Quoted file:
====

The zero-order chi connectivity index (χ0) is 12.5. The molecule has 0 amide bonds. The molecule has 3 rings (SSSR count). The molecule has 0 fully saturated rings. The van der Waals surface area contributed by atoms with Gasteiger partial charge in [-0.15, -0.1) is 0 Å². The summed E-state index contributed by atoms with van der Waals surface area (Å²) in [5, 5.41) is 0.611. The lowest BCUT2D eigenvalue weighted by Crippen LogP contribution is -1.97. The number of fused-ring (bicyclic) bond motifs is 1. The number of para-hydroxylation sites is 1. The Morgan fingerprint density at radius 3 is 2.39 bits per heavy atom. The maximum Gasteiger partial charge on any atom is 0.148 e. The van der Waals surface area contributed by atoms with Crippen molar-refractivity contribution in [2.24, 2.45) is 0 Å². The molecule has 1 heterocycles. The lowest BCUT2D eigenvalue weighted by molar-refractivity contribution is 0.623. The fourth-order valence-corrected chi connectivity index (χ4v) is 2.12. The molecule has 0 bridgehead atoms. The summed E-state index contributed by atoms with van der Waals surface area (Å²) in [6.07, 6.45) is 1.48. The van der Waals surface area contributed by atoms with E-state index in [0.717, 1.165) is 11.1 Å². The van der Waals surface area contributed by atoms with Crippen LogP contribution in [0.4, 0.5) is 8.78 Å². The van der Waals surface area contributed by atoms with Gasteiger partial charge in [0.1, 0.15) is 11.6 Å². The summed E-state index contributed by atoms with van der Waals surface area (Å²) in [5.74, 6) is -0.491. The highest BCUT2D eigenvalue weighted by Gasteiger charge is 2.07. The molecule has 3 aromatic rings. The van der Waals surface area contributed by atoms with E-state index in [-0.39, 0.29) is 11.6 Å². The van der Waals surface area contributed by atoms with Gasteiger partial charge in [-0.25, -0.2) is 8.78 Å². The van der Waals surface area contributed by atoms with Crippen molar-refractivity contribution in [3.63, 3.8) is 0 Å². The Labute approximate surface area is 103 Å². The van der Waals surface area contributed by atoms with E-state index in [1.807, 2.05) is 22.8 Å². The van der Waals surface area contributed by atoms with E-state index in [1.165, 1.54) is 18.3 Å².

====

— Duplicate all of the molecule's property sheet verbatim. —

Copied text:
The zero-order chi connectivity index (χ0) is 12.5. The molecule has 0 amide bonds. The molecule has 3 rings (SSSR count). The molecule has 0 fully saturated rings. The van der Waals surface area contributed by atoms with Gasteiger partial charge in [-0.15, -0.1) is 0 Å². The summed E-state index contributed by atoms with van der Waals surface area (Å²) in [5, 5.41) is 0.611. The lowest BCUT2D eigenvalue weighted by Crippen LogP contribution is -1.97. The number of fused-ring (bicyclic) bond motifs is 1. The number of para-hydroxylation sites is 1. The Morgan fingerprint density at radius 3 is 2.39 bits per heavy atom. The maximum Gasteiger partial charge on any atom is 0.148 e. The van der Waals surface area contributed by atoms with Crippen molar-refractivity contribution in [2.24, 2.45) is 0 Å². The molecule has 1 heterocycles. The lowest BCUT2D eigenvalue weighted by molar-refractivity contribution is 0.623. The fourth-order valence-corrected chi connectivity index (χ4v) is 2.12. The molecule has 0 bridgehead atoms. The summed E-state index contributed by atoms with van der Waals surface area (Å²) in [6.07, 6.45) is 1.48. The van der Waals surface area contributed by atoms with E-state index in [0.717, 1.165) is 11.1 Å². The van der Waals surface area contributed by atoms with Crippen LogP contribution in [0.4, 0.5) is 8.78 Å². The van der Waals surface area contributed by atoms with Gasteiger partial charge in [0.1, 0.15) is 11.6 Å². The summed E-state index contributed by atoms with van der Waals surface area (Å²) in [5.74, 6) is -0.491. The highest BCUT2D eigenvalue weighted by Gasteiger charge is 2.07. The molecule has 3 aromatic rings. The van der Waals surface area contributed by atoms with E-state index in [-0.39, 0.29) is 11.6 Å². The van der Waals surface area contributed by atoms with Gasteiger partial charge in [-0.25, -0.2) is 8.78 Å². The van der Waals surface area contributed by atoms with Crippen molar-refractivity contribution in [3.63, 3.8) is 0 Å². The Labute approximate surface area is 103 Å². The van der Waals surface area contributed by atoms with E-state index in [1.807, 2.05) is 22.8 Å². The van der Waals surface area contributed by atoms with E-state index in [1.165, 1.54) is 18.3 Å².